Thunderstorms with heavy rain may produce mainly localized areas of flash flooding in parts of the Central Rockies, Great Basin, and Southwest and southern Texas. Summer heat with above normal temperatures are likely in the central Plains. pic.twitter.com/r6ePS1ND6L

    — National Weather Service (@NWS) August 14, 2022 In Texas, the National Hurricane Center is monitoring a disturbance that will bring heavy rain and thunderstorms to South Texas as it pushes onshore Sunday morning. As much as 6 inches of rain is expected across that region over the next few days and may lead to flash flooding.

      8 am EDT Aug 14: A low pressure area located near the coast of Texas just SSE of Corpus Christi is expected to move inland over southern Texas this morning. Although significant development is not anticipated, heavy rainfall could cause localized flash flooding through Monday. pic.twitter.com/hKKmmRPQRd

      — National Hurricane Center (@NHC_Atlantic) August 14, 2022 Meanwhile, temperatures are expected to be above normal in the Central Plains, the National Weather Service said Sunday. Read MoreThat's as excessive heat watches are in place for 7 million people in California's Central Valley, including Redding, Sacramento, Fresno and Bakersfield, where the thermometer will reach triple digits from Tuesday through at least Thursday.

      Other News

      • Arizona Grassroots Groups Rally at Redfest to Push Conservative Legislators for Leadership Positions in 2023
      • Kids forced to lock down and cower in fear at Six Flags in Illinois after shooter opens fire from a car in the parking lot - leaving three with gunshot wounds
      • Six Flags Great America ‘active shooter’ updates – ‘At least two shot’ at Gurnee, Illinois park as visitors take cover
      • Cramer: The big market rally out of nowhere since mid-June is why I tell people to stay invested
      • Little People fans praise Amy Roloff’s husband Chris Marek & slam her ‘toxic’ ex Matt after sweet 60th birthday tribute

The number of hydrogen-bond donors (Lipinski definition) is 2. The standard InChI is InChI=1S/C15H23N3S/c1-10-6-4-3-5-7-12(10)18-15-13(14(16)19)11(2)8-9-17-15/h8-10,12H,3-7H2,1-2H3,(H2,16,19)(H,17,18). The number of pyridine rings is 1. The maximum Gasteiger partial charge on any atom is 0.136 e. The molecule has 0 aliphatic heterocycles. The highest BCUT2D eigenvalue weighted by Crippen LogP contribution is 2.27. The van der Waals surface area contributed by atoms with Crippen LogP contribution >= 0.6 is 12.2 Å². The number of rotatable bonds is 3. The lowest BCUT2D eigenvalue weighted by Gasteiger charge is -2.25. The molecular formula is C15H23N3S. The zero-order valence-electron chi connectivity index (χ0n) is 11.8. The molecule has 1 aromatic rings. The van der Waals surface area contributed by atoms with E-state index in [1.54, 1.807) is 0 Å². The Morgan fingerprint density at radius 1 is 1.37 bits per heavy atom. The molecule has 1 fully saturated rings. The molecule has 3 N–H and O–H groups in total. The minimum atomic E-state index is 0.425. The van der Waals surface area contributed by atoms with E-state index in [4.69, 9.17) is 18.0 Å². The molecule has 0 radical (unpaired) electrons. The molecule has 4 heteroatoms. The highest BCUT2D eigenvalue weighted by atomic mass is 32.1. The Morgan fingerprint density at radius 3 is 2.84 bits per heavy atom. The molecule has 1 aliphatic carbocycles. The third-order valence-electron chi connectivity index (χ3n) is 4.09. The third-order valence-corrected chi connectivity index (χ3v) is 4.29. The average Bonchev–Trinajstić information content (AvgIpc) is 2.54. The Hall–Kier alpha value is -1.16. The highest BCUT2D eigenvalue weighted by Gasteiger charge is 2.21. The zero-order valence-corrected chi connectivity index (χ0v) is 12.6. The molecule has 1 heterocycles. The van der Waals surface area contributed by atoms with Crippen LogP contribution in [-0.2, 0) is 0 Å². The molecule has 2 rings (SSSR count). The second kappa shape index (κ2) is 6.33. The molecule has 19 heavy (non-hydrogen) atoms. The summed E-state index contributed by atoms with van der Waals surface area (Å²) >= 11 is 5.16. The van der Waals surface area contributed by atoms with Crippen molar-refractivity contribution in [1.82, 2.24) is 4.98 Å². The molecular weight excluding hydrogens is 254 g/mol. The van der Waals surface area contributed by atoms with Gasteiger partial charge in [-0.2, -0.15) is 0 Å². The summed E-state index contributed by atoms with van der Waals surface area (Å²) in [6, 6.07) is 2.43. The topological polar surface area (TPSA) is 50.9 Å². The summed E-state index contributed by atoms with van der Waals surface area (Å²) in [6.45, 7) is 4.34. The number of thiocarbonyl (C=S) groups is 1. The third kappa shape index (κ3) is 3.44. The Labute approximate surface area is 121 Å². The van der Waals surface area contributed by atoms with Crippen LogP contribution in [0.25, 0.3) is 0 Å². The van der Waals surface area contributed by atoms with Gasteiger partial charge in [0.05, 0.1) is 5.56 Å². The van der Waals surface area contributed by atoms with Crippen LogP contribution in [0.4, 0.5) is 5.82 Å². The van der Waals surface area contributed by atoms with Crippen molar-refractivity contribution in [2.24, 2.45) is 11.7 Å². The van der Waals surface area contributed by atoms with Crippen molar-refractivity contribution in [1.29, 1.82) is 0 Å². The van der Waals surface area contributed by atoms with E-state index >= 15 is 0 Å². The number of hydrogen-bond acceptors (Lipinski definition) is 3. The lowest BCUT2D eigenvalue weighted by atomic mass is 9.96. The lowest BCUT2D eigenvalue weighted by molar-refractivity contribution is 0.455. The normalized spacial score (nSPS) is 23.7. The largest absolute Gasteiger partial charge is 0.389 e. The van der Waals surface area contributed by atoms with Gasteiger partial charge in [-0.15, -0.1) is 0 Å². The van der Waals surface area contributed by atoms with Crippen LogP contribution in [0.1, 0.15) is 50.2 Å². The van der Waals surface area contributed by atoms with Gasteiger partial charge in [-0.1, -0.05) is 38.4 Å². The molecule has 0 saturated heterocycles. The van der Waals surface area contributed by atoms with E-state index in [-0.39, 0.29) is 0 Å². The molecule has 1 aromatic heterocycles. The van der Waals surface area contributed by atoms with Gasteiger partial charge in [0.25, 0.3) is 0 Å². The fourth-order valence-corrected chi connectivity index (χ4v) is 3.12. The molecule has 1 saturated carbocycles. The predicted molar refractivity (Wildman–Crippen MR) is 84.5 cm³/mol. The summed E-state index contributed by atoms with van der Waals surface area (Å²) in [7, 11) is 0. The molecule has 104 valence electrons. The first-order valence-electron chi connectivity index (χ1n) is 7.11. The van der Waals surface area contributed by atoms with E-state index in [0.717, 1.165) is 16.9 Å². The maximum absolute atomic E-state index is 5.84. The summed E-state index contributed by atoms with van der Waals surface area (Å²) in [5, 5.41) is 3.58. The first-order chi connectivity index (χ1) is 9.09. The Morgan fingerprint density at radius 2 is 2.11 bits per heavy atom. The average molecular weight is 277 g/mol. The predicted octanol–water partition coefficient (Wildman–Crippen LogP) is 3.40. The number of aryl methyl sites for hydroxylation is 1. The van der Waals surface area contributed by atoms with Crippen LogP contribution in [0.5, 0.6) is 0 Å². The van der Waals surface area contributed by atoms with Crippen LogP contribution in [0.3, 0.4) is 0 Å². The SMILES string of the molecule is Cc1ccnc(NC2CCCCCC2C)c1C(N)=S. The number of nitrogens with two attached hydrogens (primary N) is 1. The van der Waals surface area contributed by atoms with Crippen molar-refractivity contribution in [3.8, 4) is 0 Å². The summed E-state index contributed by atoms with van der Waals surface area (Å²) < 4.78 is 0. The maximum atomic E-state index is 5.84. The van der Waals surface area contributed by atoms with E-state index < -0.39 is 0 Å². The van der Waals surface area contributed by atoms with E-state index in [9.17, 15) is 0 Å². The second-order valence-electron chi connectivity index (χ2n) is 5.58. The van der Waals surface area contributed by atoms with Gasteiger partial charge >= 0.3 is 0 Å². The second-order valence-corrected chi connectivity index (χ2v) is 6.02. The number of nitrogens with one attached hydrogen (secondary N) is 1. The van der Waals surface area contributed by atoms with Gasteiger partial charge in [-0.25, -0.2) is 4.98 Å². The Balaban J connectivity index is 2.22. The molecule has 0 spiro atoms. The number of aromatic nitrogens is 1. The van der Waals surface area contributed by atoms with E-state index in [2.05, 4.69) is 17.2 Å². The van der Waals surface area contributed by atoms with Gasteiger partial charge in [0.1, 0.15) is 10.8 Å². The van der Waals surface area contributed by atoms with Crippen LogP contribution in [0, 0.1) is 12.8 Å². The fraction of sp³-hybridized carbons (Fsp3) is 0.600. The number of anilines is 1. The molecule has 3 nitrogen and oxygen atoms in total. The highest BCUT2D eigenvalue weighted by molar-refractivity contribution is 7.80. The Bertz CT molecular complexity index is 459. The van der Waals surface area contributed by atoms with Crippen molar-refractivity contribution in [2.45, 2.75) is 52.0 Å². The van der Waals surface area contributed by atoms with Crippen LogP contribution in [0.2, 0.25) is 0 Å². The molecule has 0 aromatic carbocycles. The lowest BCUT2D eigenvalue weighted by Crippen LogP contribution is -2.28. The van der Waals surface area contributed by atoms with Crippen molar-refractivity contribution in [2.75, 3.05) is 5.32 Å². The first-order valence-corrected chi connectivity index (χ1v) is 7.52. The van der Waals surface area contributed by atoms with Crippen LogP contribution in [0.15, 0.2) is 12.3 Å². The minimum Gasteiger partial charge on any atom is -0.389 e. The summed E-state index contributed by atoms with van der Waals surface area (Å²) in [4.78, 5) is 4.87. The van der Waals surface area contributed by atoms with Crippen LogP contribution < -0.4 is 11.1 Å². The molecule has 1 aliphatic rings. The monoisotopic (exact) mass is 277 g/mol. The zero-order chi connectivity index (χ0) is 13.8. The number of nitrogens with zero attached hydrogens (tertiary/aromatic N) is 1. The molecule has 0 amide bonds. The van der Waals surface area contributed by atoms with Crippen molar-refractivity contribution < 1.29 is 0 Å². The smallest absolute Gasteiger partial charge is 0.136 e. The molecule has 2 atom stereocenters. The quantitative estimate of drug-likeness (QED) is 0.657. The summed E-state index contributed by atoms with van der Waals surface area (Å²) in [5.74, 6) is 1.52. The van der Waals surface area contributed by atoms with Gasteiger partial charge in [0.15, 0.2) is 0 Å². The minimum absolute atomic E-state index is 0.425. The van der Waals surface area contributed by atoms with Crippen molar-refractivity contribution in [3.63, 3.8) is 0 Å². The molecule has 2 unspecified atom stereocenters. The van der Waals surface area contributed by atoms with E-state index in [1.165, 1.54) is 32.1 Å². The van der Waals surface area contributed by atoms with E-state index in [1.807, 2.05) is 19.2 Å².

• We are in the midst of a national emergency. Labour would stop energy prices rising this winter
      • World News | Fire at Cairo Coptic church kills 41, including 15 children
      • You’ve got eagle eyes if you can spot all 10 differences in these pictures in less than 60 seconds
      • Who is Prey star Dakota Beavers?
      • Kandi Burruss on why she hates RHOA reunions: makes my stomach turn
      • We Didnt Deserve Freya the Walrus
      • Beloved walrus Freya put down after getting ‘too close to people’ – as crowds swam with ‘stressed’ animal & took selfies
      • Fire at Cairo Coptic church kills 41, including 10 children
      • Skin care charity SLAMS Man City for telling fans sun cream is BANNED from stadium despite 32 degree heatwave
      • Business | Who owns your credit score? Not you
      • Who owns your credit score? Not you
      • I’m a master catfish…. my make-up skills are so good, I can turn myself into a Bratz doll in minutes
      • Italian greyhound belonging to gay couple in Paris catches monkeypox after sharing bed with its infected owners, scientists reveal
      • Republican who had phone seized suggests he would have destroyed it if there was Jan. 6 evidence